Lower Back and Neck Pain: How Common is Spinal Pain Caused By an Event? And What Does This Mean?
Lower back pain and neck pain suck! All spinal pain is horrible and causes significant worry for people.
However, The severity of spinal pain does not always mean the injury is severe. In this video, Mount Eliza osteopath, Lachlan Allen, discusses the common causes of low back pain and neck pain, reported by real people.
3 cool points from this little project.
1. Significantly less lower back pain and neck pain in summer.
2. It is amazing how few people have an incident responsible for their pain.
3. When there is an incident, it is almost always due to a lack of familiarity or capacity for that activity.
P.S. This sample size is tiny so doesn't relate to gen pop 🤫
Lower back pain can be caused by a variety of factors, including:
Muscle or ligament strain: This is one of the most common causes of lower back pain and is often caused by lifting heavy objects or sudden movements that strain the muscles or ligaments in the lower back.
Herniated or bulging discs: The discs in your spine can bulge or rupture, causing pressure on the nerves in the lower back and leading to pain.
Arthritis: Osteoarthritis, a common form of arthritis, can affect the lower back and cause pain and stiffness.
Spinal stenosis: This is a narrowing of the spinal canal that can put pressure on the nerves in the lower back, leading to pain.
Sciatica: This condition is caused by compression or irritation of the sciatic nerve, which runs from the lower back down to the legs, and can cause pain, tingling, or numbness in the lower back, buttocks, and legs.
Spondylolisthesis: This is a condition where one vertebra in the spine slips forward over another vertebra, leading to lower back pain.
Osteoporosis: This condition causes bones to become weak and brittle, which can lead to fractures in the spine and lower back pain.
Neck pain can be caused by a variety of factors, including:
Muscle strain: Overuse, poor posture, or sudden movements can strain the muscles in the neck, leading to pain and discomfort.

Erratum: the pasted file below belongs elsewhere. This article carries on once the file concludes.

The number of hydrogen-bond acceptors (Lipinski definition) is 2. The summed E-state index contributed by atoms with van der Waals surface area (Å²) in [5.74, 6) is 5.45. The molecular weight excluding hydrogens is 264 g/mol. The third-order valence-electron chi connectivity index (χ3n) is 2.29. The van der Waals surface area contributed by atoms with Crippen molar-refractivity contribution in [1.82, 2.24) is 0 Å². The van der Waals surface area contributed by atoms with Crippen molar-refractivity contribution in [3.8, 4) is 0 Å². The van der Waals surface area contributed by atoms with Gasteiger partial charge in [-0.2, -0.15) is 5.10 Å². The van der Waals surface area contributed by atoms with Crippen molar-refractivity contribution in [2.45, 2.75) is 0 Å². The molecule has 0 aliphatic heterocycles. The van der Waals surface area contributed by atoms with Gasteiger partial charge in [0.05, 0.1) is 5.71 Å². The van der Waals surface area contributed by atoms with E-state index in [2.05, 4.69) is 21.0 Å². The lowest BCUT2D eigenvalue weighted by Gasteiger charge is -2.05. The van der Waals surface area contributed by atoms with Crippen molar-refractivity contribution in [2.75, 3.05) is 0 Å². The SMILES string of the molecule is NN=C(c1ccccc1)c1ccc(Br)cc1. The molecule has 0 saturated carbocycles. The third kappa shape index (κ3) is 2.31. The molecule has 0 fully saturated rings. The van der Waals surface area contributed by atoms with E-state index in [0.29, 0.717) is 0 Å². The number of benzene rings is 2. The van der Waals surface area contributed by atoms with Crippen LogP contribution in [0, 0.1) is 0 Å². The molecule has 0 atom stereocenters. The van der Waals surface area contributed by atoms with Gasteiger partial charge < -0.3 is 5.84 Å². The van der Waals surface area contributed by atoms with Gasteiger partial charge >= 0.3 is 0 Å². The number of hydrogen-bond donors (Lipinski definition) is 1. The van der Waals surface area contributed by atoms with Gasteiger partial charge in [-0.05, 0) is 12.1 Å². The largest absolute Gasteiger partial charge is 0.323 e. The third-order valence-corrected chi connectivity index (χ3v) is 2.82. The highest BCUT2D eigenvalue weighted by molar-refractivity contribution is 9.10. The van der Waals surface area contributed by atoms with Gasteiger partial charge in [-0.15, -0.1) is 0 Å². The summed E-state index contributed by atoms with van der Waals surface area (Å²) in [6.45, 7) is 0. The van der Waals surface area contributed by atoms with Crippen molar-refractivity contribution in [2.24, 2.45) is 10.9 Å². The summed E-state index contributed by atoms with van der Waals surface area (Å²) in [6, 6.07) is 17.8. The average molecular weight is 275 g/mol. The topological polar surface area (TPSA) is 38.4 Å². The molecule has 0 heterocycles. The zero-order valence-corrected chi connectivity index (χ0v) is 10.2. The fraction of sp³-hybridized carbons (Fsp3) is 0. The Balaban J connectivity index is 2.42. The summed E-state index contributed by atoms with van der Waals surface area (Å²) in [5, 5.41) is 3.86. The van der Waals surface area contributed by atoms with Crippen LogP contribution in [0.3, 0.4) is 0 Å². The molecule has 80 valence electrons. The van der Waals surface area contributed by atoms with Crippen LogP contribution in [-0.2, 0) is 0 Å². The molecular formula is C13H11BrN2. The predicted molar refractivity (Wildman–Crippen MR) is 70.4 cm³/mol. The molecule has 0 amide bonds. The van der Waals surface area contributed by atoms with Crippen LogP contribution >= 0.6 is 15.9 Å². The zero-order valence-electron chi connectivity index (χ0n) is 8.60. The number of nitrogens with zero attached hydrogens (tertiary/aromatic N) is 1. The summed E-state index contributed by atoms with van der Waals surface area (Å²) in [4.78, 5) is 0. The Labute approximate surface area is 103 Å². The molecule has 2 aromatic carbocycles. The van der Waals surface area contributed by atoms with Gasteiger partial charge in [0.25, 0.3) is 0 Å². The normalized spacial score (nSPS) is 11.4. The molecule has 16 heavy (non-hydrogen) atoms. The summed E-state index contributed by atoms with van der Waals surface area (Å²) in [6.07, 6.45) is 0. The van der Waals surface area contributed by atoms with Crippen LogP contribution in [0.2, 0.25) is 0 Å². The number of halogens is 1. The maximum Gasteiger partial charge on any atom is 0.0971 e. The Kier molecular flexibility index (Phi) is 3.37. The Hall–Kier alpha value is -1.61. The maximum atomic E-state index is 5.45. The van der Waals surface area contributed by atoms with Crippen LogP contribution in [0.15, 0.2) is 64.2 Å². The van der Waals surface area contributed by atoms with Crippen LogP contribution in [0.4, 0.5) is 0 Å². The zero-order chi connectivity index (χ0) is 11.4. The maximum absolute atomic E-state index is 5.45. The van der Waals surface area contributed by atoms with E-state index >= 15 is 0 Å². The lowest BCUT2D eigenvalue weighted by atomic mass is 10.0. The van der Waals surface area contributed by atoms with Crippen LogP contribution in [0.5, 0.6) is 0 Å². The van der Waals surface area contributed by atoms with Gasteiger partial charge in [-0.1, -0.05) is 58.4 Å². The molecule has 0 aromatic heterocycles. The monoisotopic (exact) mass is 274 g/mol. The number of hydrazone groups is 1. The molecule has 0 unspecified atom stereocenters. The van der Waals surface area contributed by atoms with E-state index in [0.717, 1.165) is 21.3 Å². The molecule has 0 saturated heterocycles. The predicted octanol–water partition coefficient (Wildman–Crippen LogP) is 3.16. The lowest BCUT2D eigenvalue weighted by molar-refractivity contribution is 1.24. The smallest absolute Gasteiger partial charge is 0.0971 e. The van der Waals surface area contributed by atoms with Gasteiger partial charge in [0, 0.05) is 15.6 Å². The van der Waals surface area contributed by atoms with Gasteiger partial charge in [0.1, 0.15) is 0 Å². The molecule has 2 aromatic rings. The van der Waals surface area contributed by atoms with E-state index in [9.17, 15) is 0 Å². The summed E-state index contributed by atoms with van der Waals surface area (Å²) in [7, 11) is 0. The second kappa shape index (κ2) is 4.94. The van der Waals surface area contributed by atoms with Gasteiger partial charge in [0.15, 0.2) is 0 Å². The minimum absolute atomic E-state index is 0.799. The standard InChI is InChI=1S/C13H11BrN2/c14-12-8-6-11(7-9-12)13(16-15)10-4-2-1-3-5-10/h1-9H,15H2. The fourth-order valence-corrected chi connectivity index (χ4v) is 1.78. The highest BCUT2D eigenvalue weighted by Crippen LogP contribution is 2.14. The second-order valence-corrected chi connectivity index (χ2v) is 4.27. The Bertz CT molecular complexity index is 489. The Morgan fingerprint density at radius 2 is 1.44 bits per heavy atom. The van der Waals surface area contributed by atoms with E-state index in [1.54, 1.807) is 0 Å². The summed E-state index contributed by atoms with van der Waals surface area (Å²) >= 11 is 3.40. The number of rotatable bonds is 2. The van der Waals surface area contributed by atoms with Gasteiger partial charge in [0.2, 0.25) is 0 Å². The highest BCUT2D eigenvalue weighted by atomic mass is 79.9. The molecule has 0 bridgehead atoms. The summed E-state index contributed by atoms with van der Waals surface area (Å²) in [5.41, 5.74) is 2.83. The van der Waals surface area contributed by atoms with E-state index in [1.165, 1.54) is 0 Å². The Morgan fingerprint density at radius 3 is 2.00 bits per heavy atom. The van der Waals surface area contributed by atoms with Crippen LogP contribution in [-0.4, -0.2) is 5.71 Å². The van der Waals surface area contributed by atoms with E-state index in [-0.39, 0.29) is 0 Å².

Poor posture: Sitting or standing in a slouched or hunched position can place additional strain on the muscles and ligaments in the neck, leading to pain.
Degenerative disc disease: As we age, the discs between the vertebrae in the neck can degenerate, leading to pain, stiffness, and reduced mobility.
Herniated or bulging discs: The discs in the neck can bulge or rupture, causing pressure on the nerves in the neck and leading to pain.
Arthritis: Osteoarthritis, a common form of arthritis, can affect the joints in the neck and cause pain and stiffness.
Pinched nerve: Pressure on a nerve in the neck can cause pain and discomfort that radiates down the arm.
Whiplash injury: A sudden impact, such as in a car accident, can cause whiplash, which can result in neck pain, stiffness, and reduced mobility.
Poor sleeping habits: Sleeping on a pillow that is too high or too low, or sleeping in an awkward position, can cause neck pain.
Stress and tension: Emotional stress and tension can cause muscle tension in the neck, leading to pain and discomfort.
It's important to consult with a healthcare provider like an osteopath if you are experiencing lower back pain to determine the underlying cause and receive appropriate treatment.
Osteopaths are healthcare professionals who specialize in the diagnosis and treatment of musculoskeletal conditions, including lower back pain and neck pain.
Osteopaths employ a holistic approach, focusing on the relationship between the body's structure and its function. Osteopathic treatment for lower back pain and neck pain typically involves the following:
Assessment and diagnosis: An osteopath will begin by conducting a thorough assessment to understand the nature and underlying causes of your lower back pain. This may involve reviewing your medical history, performing a physical examination, and possibly ordering diagnostic tests such as X-rays or MRI scans.
Manual therapy: Osteopaths use various hands-on techniques to address the musculoskeletal imbalances contributing to lower back pain. Osteopaths use the techniques that you are comfortable with. These techniques may include soft tissue manipulation, joint mobilization, stretching, and manipulation. The goal is to restore proper alignment, reduce muscle tension, and improve joint mobility in the affected area.
Exercise and rehabilitation: Osteopaths often provide advice on specific exercises and stretches to strengthen the muscles supporting the lower back, improve flexibility, and promote better posture. They may also offer guidance on ergonomics and body mechanics to prevent further strain on the lower back.
Lifestyle modifications: Osteopaths may provide recommendations on lifestyle changes that can alleviate lower back pain. This may involve suggestions for improving posture, incorporating regular physical activity, managing weight, and adopting stress reduction techniques.
Patient education: Osteopaths emphasize educating patients about their condition, its causes, and self-care strategies. They may provide guidance on pain management techniques, ergonomics, and strategies for preventing future episodes of lower back pain.
It's important to note that osteopathic treatment approaches may vary depending on the individual practitioner and their specific techniques. If you are considering seeing an osteopath for lower back pain, it's advisable to seek a qualified and licensed practitioner and discuss your specific symptoms and concerns during the initial consultation.